The question “Can a Christian be demon-possessed?” is not one of mere academic or theological interest but one with profound implications. If the Christian can be demon-possessed, then this opens up a source of problems for the believer which entails its own array of solutions including exorcism, deliverance, and supernatural healings, the mechanics of which are not revealed in Scripture. If any of a believer’s problems or failures can be blamed on Satan or a demon as the source of that problem, then this places the believer in the role of unwitting victim and releases him from responsibility for failure. If on the other hand, the Christian cannot be demon-possessed, then vast numbers of churches, ministries, counselling practices and spiritual life methodologies are inherently flawed, investigating problems that do not exist, and prescribing solutions, in many cases bizarre and extreme, which may promote problems that are even more dangerous. The purpose of this article is to analyse the biblical arguments for Christian demon possession against the backdrop of studies since the mid-twentieth-century.
Since the mid-1970s, the increased growth of the Pentecostal-Charismatic movement brought with it a renewed interest in the demonic, and a new focus on spiritual warfare. Films and books presented lurid and frightening accounts of possession that swayed even the staunchest unbeliever.. Missionaries wrote chilling accounts of demonic encounters on the mission field. This, in turn, promoted a host of conferences and seminars on demon possession, healing, and exorcisms. Though some were much more extreme than others were, they shared the belief that Christians can be demon-possessed and that this explains why countless believers are failures in the spiritual life. We will here refer to proponents of this new concept as the advocates of neo-spiritual warfare.
Historically, Roman Catholic theology maintained the possibility of demonic possession of the believer. This is primarily due to concepts in Roman Catholic soteriology that make it impossible to have a certainty of salvation. During the early establishment of the church in the Middle Ages, this belief spawned numerous accounts of the demonic and of exorcisms, many stories so fantastic it is difficult to discern fable from fact. During the middle ages, hundreds of thousands were burned at the stake for witchcraft and devil worship. Little was done during this period theologically to distinguish superstition from biblical fact.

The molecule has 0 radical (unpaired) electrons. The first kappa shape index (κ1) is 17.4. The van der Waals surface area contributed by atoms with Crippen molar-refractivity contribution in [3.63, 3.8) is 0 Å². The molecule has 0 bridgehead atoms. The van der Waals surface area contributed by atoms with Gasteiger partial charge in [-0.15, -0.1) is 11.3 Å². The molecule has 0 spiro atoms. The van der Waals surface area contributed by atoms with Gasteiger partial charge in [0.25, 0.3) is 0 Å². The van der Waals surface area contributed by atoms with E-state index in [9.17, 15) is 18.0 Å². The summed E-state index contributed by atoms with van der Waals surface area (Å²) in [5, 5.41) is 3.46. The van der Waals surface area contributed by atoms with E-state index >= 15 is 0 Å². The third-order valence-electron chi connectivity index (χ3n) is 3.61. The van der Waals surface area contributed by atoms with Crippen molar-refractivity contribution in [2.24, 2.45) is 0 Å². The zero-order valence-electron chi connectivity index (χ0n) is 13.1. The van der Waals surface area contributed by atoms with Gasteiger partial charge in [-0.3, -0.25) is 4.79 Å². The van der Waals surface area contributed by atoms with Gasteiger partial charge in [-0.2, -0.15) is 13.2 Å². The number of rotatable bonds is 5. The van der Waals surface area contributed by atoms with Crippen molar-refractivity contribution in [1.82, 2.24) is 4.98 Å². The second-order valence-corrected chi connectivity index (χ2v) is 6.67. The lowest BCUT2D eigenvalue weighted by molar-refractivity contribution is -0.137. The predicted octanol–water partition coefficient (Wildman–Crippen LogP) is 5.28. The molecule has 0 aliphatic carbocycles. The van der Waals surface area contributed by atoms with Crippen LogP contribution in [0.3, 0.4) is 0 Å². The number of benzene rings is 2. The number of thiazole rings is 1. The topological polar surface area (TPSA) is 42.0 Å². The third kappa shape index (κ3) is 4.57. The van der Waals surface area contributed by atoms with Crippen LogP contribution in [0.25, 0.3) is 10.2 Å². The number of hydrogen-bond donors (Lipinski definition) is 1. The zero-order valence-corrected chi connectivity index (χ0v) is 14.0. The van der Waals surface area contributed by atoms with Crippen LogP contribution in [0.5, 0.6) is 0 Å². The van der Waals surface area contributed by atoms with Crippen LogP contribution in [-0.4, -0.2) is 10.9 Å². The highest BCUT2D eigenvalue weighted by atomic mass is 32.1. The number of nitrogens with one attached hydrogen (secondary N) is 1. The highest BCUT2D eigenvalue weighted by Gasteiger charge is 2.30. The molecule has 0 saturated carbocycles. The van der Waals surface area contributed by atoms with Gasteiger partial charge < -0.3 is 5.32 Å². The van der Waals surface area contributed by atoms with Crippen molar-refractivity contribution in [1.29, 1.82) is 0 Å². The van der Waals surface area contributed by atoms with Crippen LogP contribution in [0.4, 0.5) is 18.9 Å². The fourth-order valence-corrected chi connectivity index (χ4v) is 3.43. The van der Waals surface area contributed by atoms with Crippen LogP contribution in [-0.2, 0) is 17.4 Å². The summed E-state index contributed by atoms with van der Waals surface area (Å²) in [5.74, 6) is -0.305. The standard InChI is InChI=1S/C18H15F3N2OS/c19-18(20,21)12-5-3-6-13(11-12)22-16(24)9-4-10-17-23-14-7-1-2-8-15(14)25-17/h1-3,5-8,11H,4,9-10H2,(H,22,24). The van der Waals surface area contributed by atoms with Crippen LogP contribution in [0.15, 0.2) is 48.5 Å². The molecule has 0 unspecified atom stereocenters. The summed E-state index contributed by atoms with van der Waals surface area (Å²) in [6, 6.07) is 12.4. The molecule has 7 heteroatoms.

In the twentieth-century, “deliverance” theology found a home in the Pentecostal-Charismatic movement. By the late 1970s, deliverance teaching became one of several “bridges” which brought traditionally non-Pentecostal-Charismatic believers into the orbit of classical Pentecostal teaching. Historically, segments of classic Pentecostalism practised deliverance ministries, including exorcisms, and held to the belief that Christians could be demon-possessed. Though some in the Assembly of God rejected the teaching that Christians could be demon-possessed, many did not. In the charismatic movement, also called neo-Pentecostalism or the Second Wave, a disagreement arose over this issue. Some leaders of the Christian Growth Movement, such as Derek Prince and Don Wilson Basham, held that Christians could be demon-possessed, others that they could not. The teaching of Derek Prince, Don Wilson Basham and others influenced John Wimber and Charles Peter Wagner, the founders of the Third Wave, otherwise known as the Vineyard or Signs and Wonders Movement.